Aesthetics matter more to some than to others; to me it might be the most important thing. I’m also very judgmental. I decide whether I like or dislike someone based on it. It’s not about whether someone is fat or ugly or retarded or whatever. It’s something else and I’ve been stunned lately to discover that it is not all that superficial. Maybe it even has surprising, intuitive depths.
I’m a sucker for aesthetic beauty. I moved here because you cannot run out of that in the San Luis Valley; even that which is not “beautiful” is picturesque, even when it’s heart-rending. Often because it’s heart-rending. In any case, it’s never mere surface, never facile, never insincere.
There are some paintings — some artists — in whose work beauty is just a starting point. Leonardo is one of these. I have seen reproductions of all his work and one of his works in real life. Until I saw that work, I thought, “Well, this stuff is not beautiful; it needs too much thought to be beautiful, or maybe it’s just been over-analyzed by now, by the time it has reached me.”
The Last Supper is a painting we’ve all seen a million times one way or another and when I had the chance to see it, I didn’t even want to. But, I had nothing else to do, and I had a broken heart, and I was in Milan so I made an appointment and went to see it. It’s not beautiful and it is not intellectual. It is a force of some kind. I loved it — I still love it. I love that in all that amazing perfection, Leonardo messed up with his materials because he was experimenting.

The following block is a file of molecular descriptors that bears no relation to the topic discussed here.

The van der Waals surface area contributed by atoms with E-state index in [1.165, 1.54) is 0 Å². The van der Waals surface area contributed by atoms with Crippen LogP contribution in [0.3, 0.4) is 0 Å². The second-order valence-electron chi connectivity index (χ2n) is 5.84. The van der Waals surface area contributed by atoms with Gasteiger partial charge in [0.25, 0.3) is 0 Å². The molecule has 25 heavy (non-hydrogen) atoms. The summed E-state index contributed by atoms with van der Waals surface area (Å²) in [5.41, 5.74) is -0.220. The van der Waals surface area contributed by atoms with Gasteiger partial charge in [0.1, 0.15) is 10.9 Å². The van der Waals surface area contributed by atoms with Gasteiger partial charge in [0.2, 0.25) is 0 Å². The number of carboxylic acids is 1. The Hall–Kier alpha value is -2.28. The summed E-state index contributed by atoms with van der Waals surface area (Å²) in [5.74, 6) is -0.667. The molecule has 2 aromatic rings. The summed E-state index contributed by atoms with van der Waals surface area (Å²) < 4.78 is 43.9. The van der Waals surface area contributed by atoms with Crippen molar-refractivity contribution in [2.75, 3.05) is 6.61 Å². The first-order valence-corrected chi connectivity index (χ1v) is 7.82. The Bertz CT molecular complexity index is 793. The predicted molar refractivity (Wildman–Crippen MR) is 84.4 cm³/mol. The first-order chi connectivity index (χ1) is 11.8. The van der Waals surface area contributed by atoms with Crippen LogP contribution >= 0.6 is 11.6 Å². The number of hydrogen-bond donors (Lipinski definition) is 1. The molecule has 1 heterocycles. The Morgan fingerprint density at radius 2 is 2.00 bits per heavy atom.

He experimented with scale. What you don’t see in any reproduction is how large these guys are. What you see if you go there is that they are immense — you’ll think, “He’s idealized them, made them larger than life,” but it you step back into the room as if you’re one of the monks who ate in this refectory, they’ll look like they are life-sized. I think that’s astonishing. So the monks would file into the room, possibly notice the larger than life Jesus and compatriots, then sit down at the table “with” Jesus and his disciples.
Another artist whose work — to me — transcends the aesthetic is Piero della Francesca. As with Leonardo’s work, there is an aura of mystery, of experimentation. Aldous Huxley called della Francesca’s The Resurrection the “best painting.” Personally, I like The Flagellation of Christ.
In della Francesca’s work there is often a juxtaposition between some horror or wonder (Christ being beaten, Christ being resurrected) and the total indifference to the horror or wonder of the other people in the painting. It’s kind of funny, but when I look at The Last Supper I see the same thing in the door the monks cut into the painting where Christ’s feet would be. Real life moves on its own tracks. Della Francesca represents that in his painting; Leonardo’s work — without his help — embodies it.
I almost believe that John Keats was right; beauty is truth. The aesthetic I cannot endure is the fraud. Nothing that comes across to me as derivative or disingenuous is ever beautiful.
Now, if you think you KNOW why the Human Barbie and her pal and role model, the REAL Barbie, are featured images here, comment. 😉